Other good news involves the Scarlet Emperor Beans. They are all in the garden — fifteen of them! I went to visit them before I made my coffee (that shows you my dedication) and they all looked very happy. The weather forecast for the nonce looks good meaning like I won’t have to rush out and cover them.

They do not all have names. I don’t know if they mind or even know “who” they are — well they do know. As for their names? This is the fifth generation and who knows which ancestor pollinated which ancestor. I think they are all each other at this point which is very cool. They are 100% in harmony with their nature as Scarlet Emperor Beans. They are amazing. The packet says plant 1 inch deep. The Internet said 3 inches deep. I did both and the beans didn’t care. They have a strong and joyful inner push to get UP there and GROW. Along with the beans are giant sunflowers. Last year I learned how well they do together and what good friends they are both in attracting beneficial insects and holding each other up.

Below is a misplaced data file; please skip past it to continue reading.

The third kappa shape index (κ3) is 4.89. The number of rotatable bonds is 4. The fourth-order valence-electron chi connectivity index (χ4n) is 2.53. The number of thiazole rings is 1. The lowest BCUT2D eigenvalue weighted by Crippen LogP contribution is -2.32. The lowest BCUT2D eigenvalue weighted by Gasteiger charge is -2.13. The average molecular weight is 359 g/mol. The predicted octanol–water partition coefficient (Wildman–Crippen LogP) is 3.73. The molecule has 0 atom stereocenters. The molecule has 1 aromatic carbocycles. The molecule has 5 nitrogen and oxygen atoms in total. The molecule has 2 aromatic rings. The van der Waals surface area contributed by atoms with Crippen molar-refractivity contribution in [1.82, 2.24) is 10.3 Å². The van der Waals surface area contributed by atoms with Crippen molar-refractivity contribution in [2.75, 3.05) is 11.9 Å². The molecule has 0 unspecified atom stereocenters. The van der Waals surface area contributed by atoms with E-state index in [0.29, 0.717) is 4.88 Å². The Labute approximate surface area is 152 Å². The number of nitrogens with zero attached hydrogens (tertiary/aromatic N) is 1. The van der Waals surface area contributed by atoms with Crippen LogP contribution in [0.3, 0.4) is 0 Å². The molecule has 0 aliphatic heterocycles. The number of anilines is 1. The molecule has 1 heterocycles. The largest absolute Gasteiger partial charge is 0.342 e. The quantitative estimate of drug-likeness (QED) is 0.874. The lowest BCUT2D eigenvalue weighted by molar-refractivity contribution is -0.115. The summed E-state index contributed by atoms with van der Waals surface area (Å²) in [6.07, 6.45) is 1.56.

In other good news, I finished the painting, and I like it a LOT. All it’s missing is my signature. It was a wonderful painting experience because it was a big challenge. I still have a ways to go to be the painter I would like to be, but it was a leap in the right direction. I wish it were bigger, but if I’m going to paint bigger paintings on a surface like this I’m going to have to turn carpenter and stretch my own canvas. The surface — oil primed linen — was wonderful. This is the second painting I’ve done on that material. The other painting was also a wonderful experience to paint and a big challenge. I don’t know if the surface is helping me or what, but wow.

I know there is a lot of random stuff in this hackly post, but after my being so desperately profound yesterday, we all need a break… 😉

Preparing for the Reading

I got famous again, on page 7 of the social section — SLV Lifestyles — of the regional paper. Ah the sweet smell of success.

I’m trying to organize my reading for December 11 and I’m a little oppressed (can one be “a little oppressed?” isn’t one oppressed or not?) by it. I’ve been asked to “entertain” for 45 minutes which is a LONG time to subject anyone to my stories about living in China post-Mao but pre-modernization. Not that I don’t find them interesting — I think they’re VERY interesting — but I don’t imagine they are the first level of interest to most other people. That’s the tricky part; making them interesting.